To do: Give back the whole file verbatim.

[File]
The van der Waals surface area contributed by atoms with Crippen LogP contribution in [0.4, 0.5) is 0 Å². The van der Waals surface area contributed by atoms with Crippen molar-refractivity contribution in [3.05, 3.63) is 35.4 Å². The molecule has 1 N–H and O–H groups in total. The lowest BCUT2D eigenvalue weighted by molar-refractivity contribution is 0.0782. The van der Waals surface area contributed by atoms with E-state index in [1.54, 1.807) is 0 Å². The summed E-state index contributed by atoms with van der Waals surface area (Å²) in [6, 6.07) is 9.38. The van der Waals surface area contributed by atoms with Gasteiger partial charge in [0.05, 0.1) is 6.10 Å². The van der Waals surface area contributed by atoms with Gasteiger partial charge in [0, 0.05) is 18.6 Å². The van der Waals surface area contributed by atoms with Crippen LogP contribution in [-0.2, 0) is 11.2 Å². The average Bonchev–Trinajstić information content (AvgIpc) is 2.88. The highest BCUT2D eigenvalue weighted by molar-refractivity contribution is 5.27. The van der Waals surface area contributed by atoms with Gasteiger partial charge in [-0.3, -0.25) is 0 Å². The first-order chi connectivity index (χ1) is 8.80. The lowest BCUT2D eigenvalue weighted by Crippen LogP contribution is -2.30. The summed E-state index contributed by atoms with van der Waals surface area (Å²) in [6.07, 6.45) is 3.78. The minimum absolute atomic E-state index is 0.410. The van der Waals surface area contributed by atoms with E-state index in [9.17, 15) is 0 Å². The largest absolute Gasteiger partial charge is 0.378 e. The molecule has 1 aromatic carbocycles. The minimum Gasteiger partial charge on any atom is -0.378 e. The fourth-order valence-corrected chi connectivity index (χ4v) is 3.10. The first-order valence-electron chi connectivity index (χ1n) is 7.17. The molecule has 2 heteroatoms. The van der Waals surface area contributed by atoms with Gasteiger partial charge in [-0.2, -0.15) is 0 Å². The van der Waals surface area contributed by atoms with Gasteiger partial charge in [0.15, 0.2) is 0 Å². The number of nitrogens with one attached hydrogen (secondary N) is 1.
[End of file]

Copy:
The van der Waals surface area contributed by atoms with Crippen LogP contribution in [0.4, 0.5) is 0 Å². The van der Waals surface area contributed by atoms with Crippen molar-refractivity contribution in [3.05, 3.63) is 35.4 Å². The molecule has 1 N–H and O–H groups in total. The lowest BCUT2D eigenvalue weighted by molar-refractivity contribution is 0.0782. The van der Waals surface area contributed by atoms with E-state index in [1.54, 1.807) is 0 Å². The summed E-state index contributed by atoms with van der Waals surface area (Å²) in [6, 6.07) is 9.38. The van der Waals surface area contributed by atoms with Gasteiger partial charge in [0.05, 0.1) is 6.10 Å². The van der Waals surface area contributed by atoms with Gasteiger partial charge in [0, 0.05) is 18.6 Å². The van der Waals surface area contributed by atoms with Crippen LogP contribution in [-0.2, 0) is 11.2 Å². The average Bonchev–Trinajstić information content (AvgIpc) is 2.88. The highest BCUT2D eigenvalue weighted by molar-refractivity contribution is 5.27. The van der Waals surface area contributed by atoms with Gasteiger partial charge in [-0.3, -0.25) is 0 Å². The first-order chi connectivity index (χ1) is 8.80. The lowest BCUT2D eigenvalue weighted by Crippen LogP contribution is -2.30. The summed E-state index contributed by atoms with van der Waals surface area (Å²) in [6.07, 6.45) is 3.78. The minimum absolute atomic E-state index is 0.410. The van der Waals surface area contributed by atoms with E-state index in [9.17, 15) is 0 Å². The largest absolute Gasteiger partial charge is 0.378 e. The molecule has 1 aromatic carbocycles. The minimum Gasteiger partial charge on any atom is -0.378 e. The fourth-order valence-corrected chi connectivity index (χ4v) is 3.10. The first-order valence-electron chi connectivity index (χ1n) is 7.17. The molecule has 2 heteroatoms. The van der Waals surface area contributed by atoms with Gasteiger partial charge in [-0.2, -0.15) is 0 Å². The van der Waals surface area contributed by atoms with Gasteiger partial charge in [0.15, 0.2) is 0 Å². The number of nitrogens with one attached hydrogen (secondary N) is 1.